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I am looking for integer solutions to the equation $$x^2 = 5y^2 + 14y + 1$$ I know that Pell's Equation is of the form $x^2 - ny^2=1$ and that there exist algorithms to solve this equation. I was wondering if it is along the right track to try to transform this into something that looks like pell's equation? If so, what kind of substitution would I need to make to make it work?

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  • $\begingroup$ I put in a bit more, on some degree two linear recurrences in one variable each. Based on Cayley-Hamilton. $\endgroup$ – Will Jagy Jan 4 '16 at 23:26
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Multiply by $5,$ you get $$ (5y+7)^2 - 5 x^2 = 44. $$

A way to be sure that all solutions have been found in a Pell type problem is Conway's topograph diagram. The way I draw it now is one main diagram of the "river," then one or more trees growing off the river. The conclusion is that all solutions to $$ u^2 - 5 v^2 = 44 $$ come from tree locations (green vectors) $$(32,-14), (43,-19),(17,-7),(13,-5),(16,-4),(8,-2). $$ Note that $(32, -14)$ is simply double $(16,-7),$ because the latter is a representation of $11.$ Same with $(8,-2).$

For your problem you need to negate any possible pair, at least negate the first coordinate $u,$ because you have $u = 5y+7.$ For example, $u=7$ is a useful solution for you, but $u=-7$ is not. Together, a dozen "seed" pairs $$ ( -43, 19), ( -32, 14), ( -17, 7), ( -13, 5), ( -8, 2), ( -7, 1), ( 7, -1), ( 8, -2), ( 13, -5), ( 17, -7), ( 32, -14), ( 43, -19). $$

together with the rules for transforming solutions (below) give everything needed. What becomes clear from looking at the river diagram is that. Or, you can stick with the half dozen original seeds, in $u$ order $$( 43, -19), ( 32, -14), ( 17, -7), ( 13, -5), ( 8, -2), ( 7, -1), $$ find all transformed pairs, and every time you get a new $(u,v)$ also consider $(-u,v).$ That is what I would do...

Given solution $(u,v)$ to $u^2 - 5 v^2 = 44,$ we get new solutions going to the right or to the left in the Conway diagram by transforming to either $$ (u,v) \mapsto (9 u + 20 v, 4 u + 9 v ) $$ or $$ (u,v) \mapsto (9 u - 20 v, -4 u + 9 v ) $$ There are therefore infinitely many solutions, but these are all.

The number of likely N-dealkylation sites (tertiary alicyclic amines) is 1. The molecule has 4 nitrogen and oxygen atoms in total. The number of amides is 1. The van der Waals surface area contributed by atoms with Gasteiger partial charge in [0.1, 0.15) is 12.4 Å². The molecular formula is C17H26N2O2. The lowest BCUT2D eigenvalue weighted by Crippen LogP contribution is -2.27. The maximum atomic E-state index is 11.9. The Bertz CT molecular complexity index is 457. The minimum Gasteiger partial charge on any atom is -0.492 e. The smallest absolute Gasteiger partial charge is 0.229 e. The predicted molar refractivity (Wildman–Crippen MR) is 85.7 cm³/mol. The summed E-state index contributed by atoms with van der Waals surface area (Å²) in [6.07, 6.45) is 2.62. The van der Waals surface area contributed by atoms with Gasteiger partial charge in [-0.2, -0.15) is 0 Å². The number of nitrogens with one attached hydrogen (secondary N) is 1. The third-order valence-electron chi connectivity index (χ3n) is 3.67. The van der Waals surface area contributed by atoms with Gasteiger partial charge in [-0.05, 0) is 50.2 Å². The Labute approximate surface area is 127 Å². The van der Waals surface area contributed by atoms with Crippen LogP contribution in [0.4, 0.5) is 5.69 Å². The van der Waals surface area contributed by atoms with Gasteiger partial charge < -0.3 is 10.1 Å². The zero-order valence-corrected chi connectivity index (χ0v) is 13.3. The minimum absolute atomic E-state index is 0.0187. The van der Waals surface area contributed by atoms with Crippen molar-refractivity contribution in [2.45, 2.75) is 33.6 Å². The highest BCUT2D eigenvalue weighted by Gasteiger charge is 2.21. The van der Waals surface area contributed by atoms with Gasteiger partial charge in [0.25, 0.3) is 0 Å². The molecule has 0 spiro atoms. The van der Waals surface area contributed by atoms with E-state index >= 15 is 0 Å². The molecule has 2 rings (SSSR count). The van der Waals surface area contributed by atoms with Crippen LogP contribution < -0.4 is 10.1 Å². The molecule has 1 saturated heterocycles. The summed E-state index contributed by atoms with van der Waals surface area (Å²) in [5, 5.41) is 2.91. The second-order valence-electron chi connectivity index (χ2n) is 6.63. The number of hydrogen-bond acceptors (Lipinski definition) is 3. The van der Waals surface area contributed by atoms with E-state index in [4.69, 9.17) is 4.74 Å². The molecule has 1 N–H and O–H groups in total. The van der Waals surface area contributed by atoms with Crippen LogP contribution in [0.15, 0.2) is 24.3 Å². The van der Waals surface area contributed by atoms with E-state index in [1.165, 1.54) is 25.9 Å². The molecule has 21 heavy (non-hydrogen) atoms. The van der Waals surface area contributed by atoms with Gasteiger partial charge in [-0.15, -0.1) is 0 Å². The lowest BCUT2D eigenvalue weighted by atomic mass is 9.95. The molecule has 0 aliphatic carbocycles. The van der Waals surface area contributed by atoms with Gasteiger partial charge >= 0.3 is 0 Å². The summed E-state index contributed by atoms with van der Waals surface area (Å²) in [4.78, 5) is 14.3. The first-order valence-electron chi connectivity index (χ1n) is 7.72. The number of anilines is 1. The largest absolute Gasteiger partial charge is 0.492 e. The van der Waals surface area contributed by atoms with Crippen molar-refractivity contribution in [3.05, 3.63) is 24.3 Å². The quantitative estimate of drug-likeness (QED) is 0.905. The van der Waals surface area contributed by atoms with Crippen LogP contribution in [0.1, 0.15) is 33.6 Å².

For the six positive $u$ I displayed, $$ 5y+7 = 7, y=0, x^2 = 1, $$ $$ 5y+7 = -8, y=-3, x^2 = 4, $$ $$ 5y+7 = -13, y=-4, x^2 = 25, $$ $$ 5y+7 = 17, y=2, x^2 = 49, $$ $$ 5y+7 = 32, y=5, x^2 = 196, $$ $$ 5y+7 = -43, y=-10, x^2 = 361, $$

NOTE: by the Cayley-Hamilton Theorem, the (keep the positive values) of $u$ split into six sequences that obey $$ \color{red}{ u_{n+2} = 18 u_{n+1} - u_n.} $$

Here are the six orbits:

( 43, -19), ( 7, 1), ( 83, 37), ( 1487, 665), ( 26683, 11933), 
( 32, -14), ( 8, 2), ( 112, 50), ( 2008, 898), ( 36032, 16114), 
( 17, -7), ( 13, 5), ( 217, 97), ( 3893, 1741), ( 69857, 31241), 
( 13, -5), ( 17, 7), ( 293, 131), ( 5257, 2351), ( 94333, 42187), 
( 8, -2), ( 32, 14), ( 568, 254), ( 10192, 4558), ( 182888, 81790), 
( 7, -1), ( 43, 19), ( 767, 343), ( 13763, 6155), ( 246967, 110447),

These give six $u$ orbits under $ u_{n+2} = 18 u_{n+1} - u_n$ $$ 7, 83, 1487, 26683,... $$ $$ 8, 112, 2008, 36032,... $$ $$ 13, 217, 3893, 69857,... $$ $$ 17, 293, 5257, 94333,... $$ $$ 32, 568, 10192, 182888,... $$ $$ 43, 767, 13763, 246967,... $$ For every $u$ value in any of the six, we can solve either $5y+7 = u$ or $5y+7 = -u$ in integers.

If you prefer, you also get six $v$ orbits that obey $$ \color{red}{ v_{n+2} = 18 v_{n+1} - v_n.} $$

And these are the diagrams, river and trees i called A,B,C,D...

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  • $\begingroup$ +1! Will, do you have a reference for Conway's topograph diagram method for tracking solutions to Pell's equation? $\endgroup$ – Jose Arnaldo Bebita-Dris Jan 4 '16 at 19:54
  • $\begingroup$ @ArnieDris edited in some links, including the books of Conway (just the first chapter, really) and Stillwell. I have tinkered with the drawings to emphasize the automorphism group of the form, that is the $(9u+20u, 4u+9v)$ stuff, which does appear explicitly in the river diagram. $\endgroup$ – Will Jagy Jan 4 '16 at 20:19
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For these equations we use the standard approach. For a private quadratic form: $$Y^2=aX^2+bX+1$$

Using solutions of Pell's equation: $$p^2-as^2=1$$

Solutions can be expressed through them is quite simple.

$$Y=p^2+bps+as^2$$

$$X=2ps+bs^2$$

$p,s$ - these numbers can have any sign.

Finding solutions of equations Pell - standard procedure.

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  • $\begingroup$ will this method give all the solutions? $\endgroup$ – Subham Jaiswal Jan 4 '16 at 7:03
  • $\begingroup$ @MosBlack We should consider all the signs. $p^2-as^2=-1$ As well as different sign $p,s$. $\endgroup$ – individ Jan 4 '16 at 7:40
  • $\begingroup$ If I get the fundamental solution to that pell's equation, and use the recurrence formula to generate all other solutions. Will this give me all possible solutions? $\endgroup$ – ultrainstinct Jan 4 '16 at 7:51
  • $\begingroup$ @Panphobia The way to do it. Some formulas are there to obtain the following solutions for previous. artofproblemsolving.com/community/… artofproblemsolving.com/community/… $\endgroup$ – individ Jan 4 '16 at 7:59

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